A defendant who has been convicted of a criminal offense can be sentenced to probation or a suspended sentence instead of being imprisoned. When a defendant is sentenced to probation, different terms and conditions can apply depending upon the circumstances. For example, some programs of probation are secured by surety bonds.
Defendants who are being sentenced or who have been given a sentence of probation need to know what the rules are for probation and suspended sentences, and what their obligations are for complying with Nevada requirements. An experienced Las Vegas criminal defense lawyer can provide invaluable assistance in understanding what surety bonds are and what types of programs of probation are secured by surety bonds. If you need help with this or with any other legal issues relevant to Nevada criminal law, give LV Criminal Defense a call today to find out more.
Nevada sets forth the rules on probation and suspension of sentences in Chapter 176A of the Nevada code of criminal procedure. There is an entire section of definitions within this Chapter, including a definition of surety bond for purposes of probation programs that require one.
N.R.S. 176A.080 is the Nevada statute which defines surety bonds which are used in probation programs. A surety bond is a “written undertaking, executed by a surety, that a person will, as a result of the bond, participate in a program of probation and that in the event that the person violates a condition of the program of probation, the surety will pay the court the amount of money specified for the bond.”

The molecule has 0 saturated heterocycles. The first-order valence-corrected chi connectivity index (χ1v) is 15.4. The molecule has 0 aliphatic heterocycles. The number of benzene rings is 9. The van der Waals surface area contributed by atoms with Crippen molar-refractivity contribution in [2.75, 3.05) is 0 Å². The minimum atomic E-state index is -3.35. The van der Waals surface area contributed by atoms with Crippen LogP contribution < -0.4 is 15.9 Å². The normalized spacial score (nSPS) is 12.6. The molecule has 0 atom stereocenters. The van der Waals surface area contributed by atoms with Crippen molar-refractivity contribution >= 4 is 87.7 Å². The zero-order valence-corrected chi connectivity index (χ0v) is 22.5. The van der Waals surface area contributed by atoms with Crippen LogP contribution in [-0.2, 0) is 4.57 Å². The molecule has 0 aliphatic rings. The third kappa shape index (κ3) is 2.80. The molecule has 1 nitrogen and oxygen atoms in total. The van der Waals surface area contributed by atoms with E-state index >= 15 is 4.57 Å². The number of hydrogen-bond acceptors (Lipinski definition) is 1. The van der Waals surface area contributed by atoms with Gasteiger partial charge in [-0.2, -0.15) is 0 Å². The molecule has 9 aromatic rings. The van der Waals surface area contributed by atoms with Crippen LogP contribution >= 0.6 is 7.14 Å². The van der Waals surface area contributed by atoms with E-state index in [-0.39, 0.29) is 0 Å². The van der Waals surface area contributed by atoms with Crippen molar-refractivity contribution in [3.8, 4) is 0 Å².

A surety is a third party who makes a guarantee on behalf of someone else or who takes responsibility for another third party performing his or her requirements. If the third party- in this case the defendant who is sentenced to probation- fails to fulfill his obligations, then the surety could be required to pay a penalty for the revocation of the program of probation. The concept is similar to when bail must be paid before a defendant is released pending the outcome of the case and a bail bondsman posts the bail.
Defining a surety bond is important because there are programs of probation in Nevada which are secured by surety bonds. According to N.R.S. 176A.300, a person who is not indigent and who is convicted of a category C, D, or E felony could be put on probation and the court could order that the probation be secured by a surety bond. The court would need to make sure that the defendant has the financial ability to post bond. The court has to set the amount of the surety bond at such an amount that is necessary to reasonably ensure that the defendant actually participates in the probation program.
Nick Wooldridge has a long track record of representing clients accused of serious federal and state crimes in Nevada.
The surety bond, in order to be allowed to guarantee participation in a probation program, has to be payable to the state of Nevada. It has to remain in effect for a year, and be renewable on an annual basis. It must ensure that the defendant fully participates in the program program and meets all probation requirements.
Participation in probation programs secured by a surety bond can be confusing for defendants, and there is often a substantial financial consequence imposed if the defendant fails to fulfill his obligations. You cannot afford mistakes when it comes to programs of probation secured by a surety bond. Contact a Las Vegas defense attorney at LV Criminal Defense to find out more about how our legal team can help you ensure you follow the law and fulfill all the terms and conditions of probation.